Rules governing the depollution of end of life fridges and freezers appear to be a factor in an increased number of the white goods being fly-tipped, according to one local authority in the West Midlands.
Lichfield district council has noted that 2015 saw an increase in the number of fridges and freezers being left on pavements or fly-tipped across its districts.
The authority suggests that residents are leaving the goods outside homes for collectors to take, but instead the collectors are just removing the compressors which have a value in contrast to the fridge which incurs a fee to treat, and then flytipping the carcase.
In a statement issued earlier this month, Lichfield tells residents that “because scrap metal disposal centres are no longer allowed to accept these appliances, the council believes that rogue scrap metal collectors are removing the parts that can be easily sold, such as the condensers and motors, and leaving the remaining carcase or dumping it in other locations around the district.”
The authority advises residents to take the items to the council’s household recycling centres, or use the council’s bulky waste scheme or a registered waste carrier.
Councillor Iain Eadie, cabinet member for waste management at Lichfield district council, said: “It’s really important that everyone understands their responsibilities around disposing of unwanted goods to avoid fly-tipping penalties.
“Since metal recycling centres stopped accepting fridges and freezers, because of the need to deal with CFC gasses, we’ve noticed a sharp rise in how many are being left across the district.”
Cllr Iain Eadie
Lichfield district council
“Since metal recycling centres stopped accepting fridges and freezers, because of the need to deal with CFC gasses, we’ve noticed a sharp rise in how many are being left across the district. This is why we’re encouraging everyone to take unwanted items to Household Recycling Centres, or use registered waste carriers to take them away, to make sure their property does not come back to haunt them.”
Andrew Bird, chair of local authority recycling officers organisation LARAC, said that he too was aware of increases in the amount of white goods being abandoned on the streets.
“I would endorse that message from Lichfield. They are absolutely right in what they are saying. And, we as an authority are certainly picking up more white goods at the moment that have been flytipped. If you don’t get money for the metal, then the goods start coming our way.”
Mr Bird said that his own authority, Newcastle-Under-Lyme borough council, collects the white goods and takes them to its own designated collection facility under the WEEE regulations.
‘Discrete waste stream’
The issue with fridges not being removed by itinerant collectors comes largely because the Environment Agency has emphasised the rules governing the storage and handling of waste fridges with them needing to be kept separate from other metals and then dealt with a “as a discrete waste stream”.
However, some metals recyclers have concerns that the Agency is still failing to ensure that waste fridges do go through proper treatment routes and consider that there is a continuing and sizeable illegal trade in compressors (the ball-like black metal component at the bottom of a fridge).
One senior metals recycler told letsrecycle.com that he considered there remained a big issue around compressors and that while fridge carcases were being abandoned, it was not necessarily because of the low value of metal but more that as treatment costs had risen, itinerant collectors would simply illegally take off the compressors and leave the rest of the fridge.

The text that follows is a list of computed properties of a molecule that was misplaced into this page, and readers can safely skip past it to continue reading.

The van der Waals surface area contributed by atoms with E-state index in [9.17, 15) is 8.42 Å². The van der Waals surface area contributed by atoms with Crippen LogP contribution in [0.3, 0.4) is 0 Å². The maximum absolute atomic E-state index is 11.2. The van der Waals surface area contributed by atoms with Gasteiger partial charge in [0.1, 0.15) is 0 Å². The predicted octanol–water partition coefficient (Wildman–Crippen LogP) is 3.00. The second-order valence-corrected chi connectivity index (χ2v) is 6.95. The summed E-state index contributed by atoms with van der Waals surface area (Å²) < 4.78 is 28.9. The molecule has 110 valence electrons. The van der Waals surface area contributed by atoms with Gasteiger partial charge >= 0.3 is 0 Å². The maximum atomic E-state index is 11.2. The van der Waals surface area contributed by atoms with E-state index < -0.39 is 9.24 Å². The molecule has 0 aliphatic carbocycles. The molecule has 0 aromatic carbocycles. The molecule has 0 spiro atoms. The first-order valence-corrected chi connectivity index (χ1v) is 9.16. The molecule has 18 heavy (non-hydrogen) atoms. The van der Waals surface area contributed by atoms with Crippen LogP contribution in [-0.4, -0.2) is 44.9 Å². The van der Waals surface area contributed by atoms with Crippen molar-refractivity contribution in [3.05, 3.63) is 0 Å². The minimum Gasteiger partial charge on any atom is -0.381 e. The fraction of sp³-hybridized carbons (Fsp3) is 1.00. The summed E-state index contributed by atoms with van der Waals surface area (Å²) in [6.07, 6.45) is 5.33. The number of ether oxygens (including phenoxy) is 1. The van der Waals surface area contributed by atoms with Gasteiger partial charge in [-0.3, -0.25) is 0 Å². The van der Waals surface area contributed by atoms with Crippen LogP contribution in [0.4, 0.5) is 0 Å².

He said: “These compressors have a value of about £200 per tonne and while we are legally handling fridges at a cost, we often find the compressors have been wrongly removed and cables cut off. The Environment Agency has promised action over this but we are still finding the compressors are missing.”
In February 2013 the Environment Agency determined that all fridges were hazardous waste and the Agency position is that the compressor and cooling circuit on the back of a discarded fridge contains oil and refrigerant, both of which can cause pollution and harm to the environment. “Therefore they must only be removed (degassed) using appropriate equipment and by suitably trained staff at a permitted facility. Fridges must also be stored and handled appropriately to prevent damage to the cooling circuit or compressor prior to treatment,” the EA says.
The British Metals Recycling Association warned last year that because of the foams and the gases, the Agency classes fridges as hazardous waste.
The association said that following the changes to the rules, “there was a significant reduction in the numbers of fridges being shredded and an increase in throughput at dedicated plant.”
This was because less fridges were going illegally to scrap yards for shredding and more to proper facilities.
But, the metals recycling association has warned that the “the Agency claims to have evidence suggesting that fridges may be finding their way back into shredder feed again. Members are reminded that the Agency’s position remains the same as it was two years ago.”
And, the association added that the Agency has also indicated that some metal recycling sites are trading in fridge compressors.
In a note to members it said: “They [the Agency] suspect many of these may not have had the refrigerants and oil removed legitimately. Degassing and oil removal must be carried out under vacuum using specialist equipment that can safely remove the refrigerant and oil with no fugitive emissions. A compressor that has been illegally removed without first being treated this way will remain hazardous waste (EWC 16 02 15*) even if an attempt is subsequently made to gravity-drain the oil.”